A line graph showing the number of annual participants in the UK Bebras Challenge, from less than 50,000 in 2013 to over 350,000 in 2022.

The computational thinking problems within Bebras are tailored for different age groups, use clear language, and are accessible to colour-blind learners. There is also a challenge for learners with visual impairments. Teachers who run Bebras in their schools seem to love it and regularly tell colleagues about it. 

“Our pupils really enjoy [Bebras] and I find it so helpful to teach computational thinking with real-life strategies. We also find the data and information about our pupils’ performance extremely helpful.” — Teacher in London

Age-appropriate computational thinking problems

In the UK Bebras Challenge, the younger learners aged 6 to 10 usually take part in teams and have plenty of time to discuss how to solve the computational thinking problems they are presented with.

Reflecting on what we teach in computing education and how we teach it

Reflecting is important within any line of work, and computing education is no different. Reflective practice is always valuable, whether you support learners in a non-formal setting, such as a Code Club or CoderDojo, or in a more formal environment, such as a school or college. When you reflect, you might for example evaluate a session or lesson and make changes for next time, or consider whether to reorder activities and learning across a longer time period, or even think broadly about what you teach and how you teach it.

Two special editions of Hello World: The big book of computing content, and the big book of computing pedagogy.

This is where our two special editions of Hello World come in: The Big Book of Computing Content and The Big Book of Computing Pedagogy. Both available as free downloads, they help you reflect on what you teach within Computing and how you teach it.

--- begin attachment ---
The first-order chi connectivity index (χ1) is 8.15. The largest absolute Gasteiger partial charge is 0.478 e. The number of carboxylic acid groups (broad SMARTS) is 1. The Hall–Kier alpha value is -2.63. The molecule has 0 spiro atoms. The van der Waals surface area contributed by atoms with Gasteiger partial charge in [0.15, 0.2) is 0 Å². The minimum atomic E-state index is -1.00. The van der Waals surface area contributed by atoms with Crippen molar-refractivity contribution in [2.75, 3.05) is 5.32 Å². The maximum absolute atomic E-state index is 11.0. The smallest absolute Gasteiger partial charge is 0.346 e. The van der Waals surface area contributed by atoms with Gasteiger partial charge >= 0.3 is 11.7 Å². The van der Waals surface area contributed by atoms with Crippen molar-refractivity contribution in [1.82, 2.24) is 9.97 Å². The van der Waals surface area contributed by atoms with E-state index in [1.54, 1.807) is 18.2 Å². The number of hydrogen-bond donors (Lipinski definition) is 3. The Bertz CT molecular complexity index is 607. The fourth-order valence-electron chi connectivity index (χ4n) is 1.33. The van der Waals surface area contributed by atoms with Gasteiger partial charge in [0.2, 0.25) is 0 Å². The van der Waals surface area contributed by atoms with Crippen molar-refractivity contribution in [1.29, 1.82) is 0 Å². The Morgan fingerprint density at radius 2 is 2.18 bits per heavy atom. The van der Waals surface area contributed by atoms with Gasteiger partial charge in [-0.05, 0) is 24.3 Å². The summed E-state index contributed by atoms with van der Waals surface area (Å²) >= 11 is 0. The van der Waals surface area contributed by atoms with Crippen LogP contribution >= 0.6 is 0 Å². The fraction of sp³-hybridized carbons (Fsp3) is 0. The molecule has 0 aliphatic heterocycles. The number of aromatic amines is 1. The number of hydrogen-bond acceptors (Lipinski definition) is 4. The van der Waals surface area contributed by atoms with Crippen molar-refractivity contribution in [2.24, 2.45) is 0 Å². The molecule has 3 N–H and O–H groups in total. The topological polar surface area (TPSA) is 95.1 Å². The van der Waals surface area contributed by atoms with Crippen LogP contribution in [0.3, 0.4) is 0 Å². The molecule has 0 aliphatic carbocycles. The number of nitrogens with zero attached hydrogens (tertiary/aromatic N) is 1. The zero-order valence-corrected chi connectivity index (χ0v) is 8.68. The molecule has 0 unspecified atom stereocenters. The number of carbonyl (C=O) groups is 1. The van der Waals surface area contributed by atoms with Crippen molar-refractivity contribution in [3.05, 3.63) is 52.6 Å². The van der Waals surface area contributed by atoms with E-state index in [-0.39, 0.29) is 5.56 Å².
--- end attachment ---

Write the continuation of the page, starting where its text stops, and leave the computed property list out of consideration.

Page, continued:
768 teams of young people have entered Astro Pi Mission Space Lab 2022/23

This year, 768 teams made up of 3086 young people from 23 countries sent us their ideas for experiments to run on board the International Space Station (ISS) for Astro Pi Mission Space Lab.

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Mission Space Lab is part of the European Astro Pi Challenge, an ESA Education programme run in collaboration with us at the Raspberry Pi Foundation. Mission Space Lab teams can choose between ‘Life on Earth’ and ‘Life in space’ for their experiment idea. As in previous years, ‘Life on Earth’ was the most popular experiment theme: three quarters of the teams chose to submit an idea with this theme, for experiments using one of the Astro Pi’s High Quality Cameras. Half of these experiments involved using the near-infrared sensitive camera to investigate topics such as deforestation. Across both themes, over 40% of teams expressed an interest in using machine learning in their experiment.

Mission Space Lab teams are now getting ready to write and test their code

A panel of 25 judges from the Raspberry Pi Foundation and ESA Education assessed the submitted ideas. We are restricted in how many teams we can accommodate, as time to run experiments on board the ISS is limited, especially for ‘Life on Earth’ experiments which need time in a nadir window. The standard of the submitted ideas was higher than ever, making this the toughest judging yet. We are delighted to announce that 486 teams will move on to Phase 2 of Mission Space Lab: writing the code for their experiments.

An Astro Pi unit at a window on board the International Space Station.
A Mark II Astro Pi in the NODE window on the ISS. Credit: ESA/NASA

If your experiment idea was unsuccessful this time, we understand that this will be disappointing news for your team. We encourage them to submit a new experiment idea in next year’s Mission Space Lab. We will let you know when Mission Space Lab 23/24 will be launching.

All the teams whose experiment ideas we’ve selected will receive a special Astro Pi hardware kit, customised to their idea, to help them write and test the Python programs to execute their experiments. Once the teams of young people have received their kits, they can familiarise themselves with the Astro Pi hardware and then create and test (and re-test!) their programs.

Young people’s Mission Space Lab code will run in space next year

The deadline for Mission Space Lab teams to submit the code for their experiments to us is Thursday 24 February 2023. Once their program code has been through our rigorous checks and tests, it will be ready to run on the Astro Pis on board the ISS during April/May 2023.

Astro Pi computers on the ISS.
The Mark I and Mark II Astro Pi computers on board the ISS earlier this year. Credit: ESA/NASA

Congratulations to the successful teams, and thank you to everyone who sent us their ideas for Mission Space Lab this year. And a special thank you to all the teachers, educators, club volunteers, and other wonderful people who are acting as mentors for Mission Space Lab teams. You are helping your young people do something remarkable that they will remember for the rest of their lives, and the Astro Pi Challenge would not happen without you.